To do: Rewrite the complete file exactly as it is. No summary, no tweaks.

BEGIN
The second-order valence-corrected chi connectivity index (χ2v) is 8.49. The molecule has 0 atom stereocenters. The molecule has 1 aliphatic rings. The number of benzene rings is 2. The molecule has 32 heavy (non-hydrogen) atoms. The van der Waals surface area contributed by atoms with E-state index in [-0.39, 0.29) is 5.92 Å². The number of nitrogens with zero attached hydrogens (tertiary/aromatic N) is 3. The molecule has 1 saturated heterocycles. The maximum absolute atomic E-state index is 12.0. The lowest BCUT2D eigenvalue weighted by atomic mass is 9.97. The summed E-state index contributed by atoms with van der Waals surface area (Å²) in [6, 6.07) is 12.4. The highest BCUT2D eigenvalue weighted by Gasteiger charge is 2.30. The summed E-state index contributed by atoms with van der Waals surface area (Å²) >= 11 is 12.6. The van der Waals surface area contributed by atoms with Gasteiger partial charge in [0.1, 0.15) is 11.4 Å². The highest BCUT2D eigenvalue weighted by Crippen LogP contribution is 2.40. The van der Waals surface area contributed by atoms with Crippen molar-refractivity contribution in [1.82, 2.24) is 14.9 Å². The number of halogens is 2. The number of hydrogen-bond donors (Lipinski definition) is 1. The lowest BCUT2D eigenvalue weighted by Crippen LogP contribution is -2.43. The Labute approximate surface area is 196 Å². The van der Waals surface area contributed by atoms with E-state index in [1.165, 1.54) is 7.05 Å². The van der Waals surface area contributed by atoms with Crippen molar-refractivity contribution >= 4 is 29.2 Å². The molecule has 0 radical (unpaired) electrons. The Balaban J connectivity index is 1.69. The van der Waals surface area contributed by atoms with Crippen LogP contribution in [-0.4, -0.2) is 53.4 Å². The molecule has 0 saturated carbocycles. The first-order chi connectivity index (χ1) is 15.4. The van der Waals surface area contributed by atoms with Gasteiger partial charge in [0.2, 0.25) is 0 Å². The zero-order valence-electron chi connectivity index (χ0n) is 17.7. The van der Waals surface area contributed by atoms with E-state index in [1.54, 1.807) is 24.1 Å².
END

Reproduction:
The second-order valence-corrected chi connectivity index (χ2v) is 8.49. The molecule has 0 atom stereocenters. The molecule has 1 aliphatic rings. The number of benzene rings is 2. The molecule has 32 heavy (non-hydrogen) atoms. The van der Waals surface area contributed by atoms with E-state index in [-0.39, 0.29) is 5.92 Å². The number of nitrogens with zero attached hydrogens (tertiary/aromatic N) is 3. The molecule has 1 saturated heterocycles. The maximum absolute atomic E-state index is 12.0. The lowest BCUT2D eigenvalue weighted by atomic mass is 9.97. The summed E-state index contributed by atoms with van der Waals surface area (Å²) in [6, 6.07) is 12.4. The highest BCUT2D eigenvalue weighted by Gasteiger charge is 2.30. The summed E-state index contributed by atoms with van der Waals surface area (Å²) >= 11 is 12.6. The van der Waals surface area contributed by atoms with Gasteiger partial charge in [0.1, 0.15) is 11.4 Å². The highest BCUT2D eigenvalue weighted by Crippen LogP contribution is 2.40. The van der Waals surface area contributed by atoms with Crippen molar-refractivity contribution in [1.82, 2.24) is 14.9 Å². The number of halogens is 2. The number of hydrogen-bond donors (Lipinski definition) is 1. The lowest BCUT2D eigenvalue weighted by Crippen LogP contribution is -2.43. The Labute approximate surface area is 196 Å². The van der Waals surface area contributed by atoms with E-state index in [1.165, 1.54) is 7.05 Å². The van der Waals surface area contributed by atoms with Crippen molar-refractivity contribution >= 4 is 29.2 Å². The molecule has 0 radical (unpaired) electrons. The Balaban J connectivity index is 1.69. The van der Waals surface area contributed by atoms with Crippen LogP contribution in [-0.4, -0.2) is 53.4 Å². The molecule has 0 saturated carbocycles. The first-order chi connectivity index (χ1) is 15.4. The van der Waals surface area contributed by atoms with Gasteiger partial charge in [0.2, 0.25) is 0 Å². The zero-order valence-electron chi connectivity index (χ0n) is 17.7. The van der Waals surface area contributed by atoms with E-state index in [1.54, 1.807) is 24.1 Å².